Since antecedent it has been observed that Nigeria nurses respond less to changes(education). According to Adeleke Araoye Ojo(professor of Nursing) of Igbinedion university Okada, Edo state shared his personal experience in his inaugural lecture in 2010 that when he resigned from Adeoyo state hospital Ibadan in 1974 to pursue a bachelor of Nursing science degree at University of Ibadan summarizes Nigeria nursing. His registered nurses colleague mocked and queried “Do you need a degree to serve or remove bed pan?” About 35 years after, university based nursing education in Nigeria can still be described as abysmally low in term of number of university offering nursing. This can be evidenced if you go through Bayero university bulletin when Adelani Tijani was promoted to rank of professor.

It was there I read that Adelani Tijani a professor of public health Nursing is the first indigenous professor of nursing in the whole northern Nigeria and number 13th professor of nursing and 11 of them are active as of 2016. Yes! It’s an achievement in nursing but the question you should ask yourself is why number 13th since 1965? Are you still wondering why the sister professions grow faster? Just few months ago Unilag Pharmacy celebrated Prof Coker as Emeritus professor of pharmacy. Are you seeing the differences?

I hope Nigeria can learn from these write up, despite the higher number of nurses, Nursing has been sideline and has suffered from setbacks and this tells you that its not only by numbers but by intellectual capacity which can only we widen through education. We need people who think beyond today, the future is now, let change people perspective about nursing.

Nigeria nurses should wake up and save the profession of Florence Nightingale, Nigeria nurses need to embrace changes As changes is constant in life, the changes we have been clamoring for , only you can bring the changes. Nigeria nurses should break the jinx, accept changes through education, education makes the future more clearer and brighter. Let see nursing as calling and profession and don’t forget to encourage and give hope to young ones.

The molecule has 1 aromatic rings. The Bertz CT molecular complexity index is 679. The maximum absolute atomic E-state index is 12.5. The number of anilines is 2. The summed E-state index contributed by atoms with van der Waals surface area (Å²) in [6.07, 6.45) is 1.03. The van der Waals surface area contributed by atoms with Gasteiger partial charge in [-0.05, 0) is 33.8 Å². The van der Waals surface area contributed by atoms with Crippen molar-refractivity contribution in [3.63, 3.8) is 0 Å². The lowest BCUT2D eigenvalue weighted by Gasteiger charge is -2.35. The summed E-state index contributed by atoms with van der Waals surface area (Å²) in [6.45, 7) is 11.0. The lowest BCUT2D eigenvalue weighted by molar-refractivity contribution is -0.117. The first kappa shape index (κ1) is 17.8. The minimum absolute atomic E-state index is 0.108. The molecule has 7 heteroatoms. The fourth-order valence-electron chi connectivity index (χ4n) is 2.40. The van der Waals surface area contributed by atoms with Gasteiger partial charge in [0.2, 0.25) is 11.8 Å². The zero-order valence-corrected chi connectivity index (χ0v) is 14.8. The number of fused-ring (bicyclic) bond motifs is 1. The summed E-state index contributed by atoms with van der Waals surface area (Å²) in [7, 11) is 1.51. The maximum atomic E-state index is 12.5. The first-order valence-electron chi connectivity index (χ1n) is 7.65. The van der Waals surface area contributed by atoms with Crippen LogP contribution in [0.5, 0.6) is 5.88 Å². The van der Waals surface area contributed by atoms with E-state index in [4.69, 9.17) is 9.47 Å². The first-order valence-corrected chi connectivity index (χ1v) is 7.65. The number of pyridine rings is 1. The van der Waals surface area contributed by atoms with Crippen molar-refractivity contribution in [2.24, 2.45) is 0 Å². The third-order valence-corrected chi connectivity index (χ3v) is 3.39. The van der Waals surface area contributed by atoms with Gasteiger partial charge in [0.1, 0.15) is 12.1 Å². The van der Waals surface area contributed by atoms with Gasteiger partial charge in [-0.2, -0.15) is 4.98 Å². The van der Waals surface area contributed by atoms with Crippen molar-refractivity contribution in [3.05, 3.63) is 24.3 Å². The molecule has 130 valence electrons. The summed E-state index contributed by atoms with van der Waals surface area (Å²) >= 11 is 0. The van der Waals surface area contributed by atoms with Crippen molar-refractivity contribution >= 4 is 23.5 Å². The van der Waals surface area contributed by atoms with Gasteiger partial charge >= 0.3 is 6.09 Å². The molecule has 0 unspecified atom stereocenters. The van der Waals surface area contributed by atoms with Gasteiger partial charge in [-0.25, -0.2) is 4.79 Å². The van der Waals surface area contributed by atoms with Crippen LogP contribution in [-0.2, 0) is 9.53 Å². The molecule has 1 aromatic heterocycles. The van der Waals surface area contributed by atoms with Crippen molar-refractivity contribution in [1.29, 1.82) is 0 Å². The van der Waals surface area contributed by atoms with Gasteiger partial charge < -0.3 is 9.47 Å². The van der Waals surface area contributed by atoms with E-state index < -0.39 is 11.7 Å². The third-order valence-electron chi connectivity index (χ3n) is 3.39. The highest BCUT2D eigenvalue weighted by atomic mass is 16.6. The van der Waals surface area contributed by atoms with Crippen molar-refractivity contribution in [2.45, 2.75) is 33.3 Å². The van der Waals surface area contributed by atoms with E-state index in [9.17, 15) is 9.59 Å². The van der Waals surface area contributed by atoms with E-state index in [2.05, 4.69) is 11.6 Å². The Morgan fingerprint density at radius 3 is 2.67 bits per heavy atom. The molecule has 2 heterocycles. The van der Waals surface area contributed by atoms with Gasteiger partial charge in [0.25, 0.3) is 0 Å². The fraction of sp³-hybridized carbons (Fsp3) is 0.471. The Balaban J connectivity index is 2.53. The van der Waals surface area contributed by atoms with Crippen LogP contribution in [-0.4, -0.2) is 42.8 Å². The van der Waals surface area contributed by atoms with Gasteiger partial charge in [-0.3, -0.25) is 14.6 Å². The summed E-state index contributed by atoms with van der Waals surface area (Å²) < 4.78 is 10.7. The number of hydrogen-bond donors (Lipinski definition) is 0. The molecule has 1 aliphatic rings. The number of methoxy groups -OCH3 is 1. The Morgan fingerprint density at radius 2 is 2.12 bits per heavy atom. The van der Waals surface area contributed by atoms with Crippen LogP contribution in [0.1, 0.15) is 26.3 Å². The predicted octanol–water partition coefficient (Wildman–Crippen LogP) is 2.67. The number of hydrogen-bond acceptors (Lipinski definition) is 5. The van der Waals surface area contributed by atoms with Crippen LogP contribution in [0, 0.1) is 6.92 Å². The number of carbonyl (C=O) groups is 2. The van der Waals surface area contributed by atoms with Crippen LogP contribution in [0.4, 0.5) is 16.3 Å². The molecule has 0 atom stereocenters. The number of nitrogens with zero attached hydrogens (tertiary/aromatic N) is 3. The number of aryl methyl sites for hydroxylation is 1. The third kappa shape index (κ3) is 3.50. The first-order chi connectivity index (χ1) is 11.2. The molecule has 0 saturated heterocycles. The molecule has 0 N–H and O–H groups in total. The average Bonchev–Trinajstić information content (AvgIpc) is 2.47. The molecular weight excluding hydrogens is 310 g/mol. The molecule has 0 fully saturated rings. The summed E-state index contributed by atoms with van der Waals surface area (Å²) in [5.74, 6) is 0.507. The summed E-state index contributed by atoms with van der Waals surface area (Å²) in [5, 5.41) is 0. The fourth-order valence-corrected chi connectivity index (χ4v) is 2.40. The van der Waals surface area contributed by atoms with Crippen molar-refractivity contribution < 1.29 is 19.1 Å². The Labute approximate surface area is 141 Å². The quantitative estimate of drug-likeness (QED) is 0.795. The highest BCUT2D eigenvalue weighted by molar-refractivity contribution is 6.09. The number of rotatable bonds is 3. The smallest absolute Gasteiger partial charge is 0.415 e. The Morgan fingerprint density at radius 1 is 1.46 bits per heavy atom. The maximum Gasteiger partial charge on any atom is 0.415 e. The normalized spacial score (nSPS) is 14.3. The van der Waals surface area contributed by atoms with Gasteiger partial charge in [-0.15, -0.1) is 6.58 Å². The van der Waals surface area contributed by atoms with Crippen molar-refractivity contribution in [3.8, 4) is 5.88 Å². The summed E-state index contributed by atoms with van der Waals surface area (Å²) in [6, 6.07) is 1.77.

Thank you,
ÃMANULLAHI ISMAIL NASIR,
DEPARTMENT OF NURSING SCIENCES,
USMANU DANFODIYO UNIVERSITY, SOKOTO.

amanullahiismailnasir@gmail.com

UK to Relax Immigration Rules for Non-EU Doctors and Nurses as shortage Bites

-No more limit to the number of Nurses and Doctors that can come to UK

The government is to relax immigration rules to allow more non-EU skilled workers into the UK.

On Friday, the Home Office is expected to confirm that foreign doctors and nurses will be excluded from the government’s visa cap.

The cap – introduced by Theresa May when she was Home Secretary – sets a limit for all non-EU skilled workers at 20,700 people a year.

But NHS bosses say the rules are making it difficult to recruit enough staff.

The proposed changes relate to so-called Tier 2 visas – which are used by skilled workers from outside the European Economic Area and Switzerland.

On Tuesday, it was reported that 2,360 visa applications by doctors from outside the European Economic Area were refused in a five-month period, apparently because of the cap.

And in April, NHS bosses warned that immigration rules were hampering their ability to find workers after visas for 100 Indian doctors were refused.

NHS England had 35,000 nurse vacancies and nearly 10,000 doctor posts unfilled in February.

According to think tank Global Futures, 12.5% of NHS England’s staff are from overseas. That number rises to 45% in certain specialities including paediatric cardiologists and neurosurgeons.

The current annual cap on these visas has also led to over 1,000 IT specialists and engineers being denied visas.

The proposed change would only apply to doctors and nurses – but could free up thousands of visas for workers in other industries like IT and teaching, even if the 20,700 total didn’t change.

Current government policy aims to reduce net migration to below 100,000.

Home secretary Sajid Javid hinted at the changes earlier this month, telling the BBC ‘s Andrew Marr that he “saw the problem” with the cap and would take a “fresh look” at it.

His latest move could indicate a new direction for immigration policy post-Brexit, the BBC’s political correspondent Ben Wright said.

It could also encourage others to argue for the net migration target – which has never been met – to be abandoned, he said.

“Perhaps this is a sign that Sajid Javid is willing to take a bolder and more flexible approach to immigration, and deliver the kind of system that Britain will need after we leave the EU,” said Sunder Katwala, director of the immigration think-tank British Future.

“It never made sense to turn away doctors and nurses that the NHS needs.”

Source: BBC